One such study, in the Dec. 15, 2015, Annals of Internal Medicine, found that normal-weight people with a "spare tire" had a higher risk of dying of heart disease or any other cause compared with people without central obesity, regardless of whether they were normal weight, overweight, or obese.
So, if your waistband has been feeling a little tighter these days, it may be time to take some action. Below are some strategies you can use to help whittle your waistline and reduce your risk.
Keep weight gain in check. "The focus should be on limiting weight gain over all," says Dr. Kahn. Women tend to put on pounds as they get older and after menopause. This occurs for many reasons, among them hormonal changes, a decline in muscle mass (because fat burns less calories than muscle), and in some cases, lifestyle changes. Keeping tabs on your weight — and your waist — and making changes to your daily routine can help prevent the pounds from creeping up as you go through this transition. (To find out how to measure your waist-to-hip ratio, see "Your health by the numbers: Calculating your risk.") "I don't talk with patients as much about going on a diet as I do about creating a long-term lifestyle program that includes physical activity and sustainable dietary changes," says Dr. Kahn. Weight that comes off slowly tends to stay off. By contrast, very rapid weight loss can trigger your body to slow its metabolism, setting the stage for the weight to be regained quickly.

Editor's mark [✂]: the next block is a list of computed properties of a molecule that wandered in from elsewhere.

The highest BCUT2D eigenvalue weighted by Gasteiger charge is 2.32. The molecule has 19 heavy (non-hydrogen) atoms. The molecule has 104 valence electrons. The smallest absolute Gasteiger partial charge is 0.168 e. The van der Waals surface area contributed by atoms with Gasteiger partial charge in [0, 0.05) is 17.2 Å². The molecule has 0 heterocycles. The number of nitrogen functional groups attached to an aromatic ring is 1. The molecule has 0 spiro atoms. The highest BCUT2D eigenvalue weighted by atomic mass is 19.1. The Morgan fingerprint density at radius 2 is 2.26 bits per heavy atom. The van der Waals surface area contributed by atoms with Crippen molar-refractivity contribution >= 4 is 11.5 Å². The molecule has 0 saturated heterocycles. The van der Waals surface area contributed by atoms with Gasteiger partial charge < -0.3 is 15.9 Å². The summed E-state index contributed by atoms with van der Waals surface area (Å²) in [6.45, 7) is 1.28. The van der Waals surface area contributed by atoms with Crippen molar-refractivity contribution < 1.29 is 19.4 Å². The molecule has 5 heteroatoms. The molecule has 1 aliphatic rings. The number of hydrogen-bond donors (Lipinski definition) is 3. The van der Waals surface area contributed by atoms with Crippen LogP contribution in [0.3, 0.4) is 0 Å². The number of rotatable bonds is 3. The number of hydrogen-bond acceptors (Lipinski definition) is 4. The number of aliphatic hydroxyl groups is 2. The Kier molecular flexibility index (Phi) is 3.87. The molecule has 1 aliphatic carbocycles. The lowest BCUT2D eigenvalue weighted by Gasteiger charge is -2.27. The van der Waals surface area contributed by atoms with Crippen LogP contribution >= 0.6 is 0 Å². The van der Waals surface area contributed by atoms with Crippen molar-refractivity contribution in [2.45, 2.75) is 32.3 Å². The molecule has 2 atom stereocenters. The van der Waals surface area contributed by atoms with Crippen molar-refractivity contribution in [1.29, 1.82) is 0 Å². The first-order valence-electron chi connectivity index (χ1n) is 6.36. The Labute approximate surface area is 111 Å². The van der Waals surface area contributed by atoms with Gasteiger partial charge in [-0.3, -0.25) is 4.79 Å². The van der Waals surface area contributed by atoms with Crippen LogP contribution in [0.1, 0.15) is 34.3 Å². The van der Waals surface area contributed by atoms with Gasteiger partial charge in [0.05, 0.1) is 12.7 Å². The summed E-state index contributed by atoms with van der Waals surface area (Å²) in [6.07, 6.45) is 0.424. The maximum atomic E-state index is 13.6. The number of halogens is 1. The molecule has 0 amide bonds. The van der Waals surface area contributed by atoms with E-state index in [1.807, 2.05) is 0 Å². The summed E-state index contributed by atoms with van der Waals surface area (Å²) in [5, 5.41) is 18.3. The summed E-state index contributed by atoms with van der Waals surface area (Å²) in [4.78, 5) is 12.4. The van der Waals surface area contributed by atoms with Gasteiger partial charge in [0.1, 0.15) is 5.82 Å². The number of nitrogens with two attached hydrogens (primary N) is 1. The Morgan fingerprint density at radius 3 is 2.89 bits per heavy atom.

Get moving. It's probably no surprise that increasing the amount of exercise you do should be a goal if you're looking to keep your waistline in check. "I'm a big proponent of regular exercise," says Dr. Kahn. If you're squeezed for time, fit it in where you can — for instance, a half-hour walk outside the office at noon or before you drive home for the day. "It doesn't have to be excessively vigorous. You don't need to go to the gym and change your clothes," she says. Just being physically active can help improve your metabolic health. Even getting up to walk around periodically during work can be beneficial.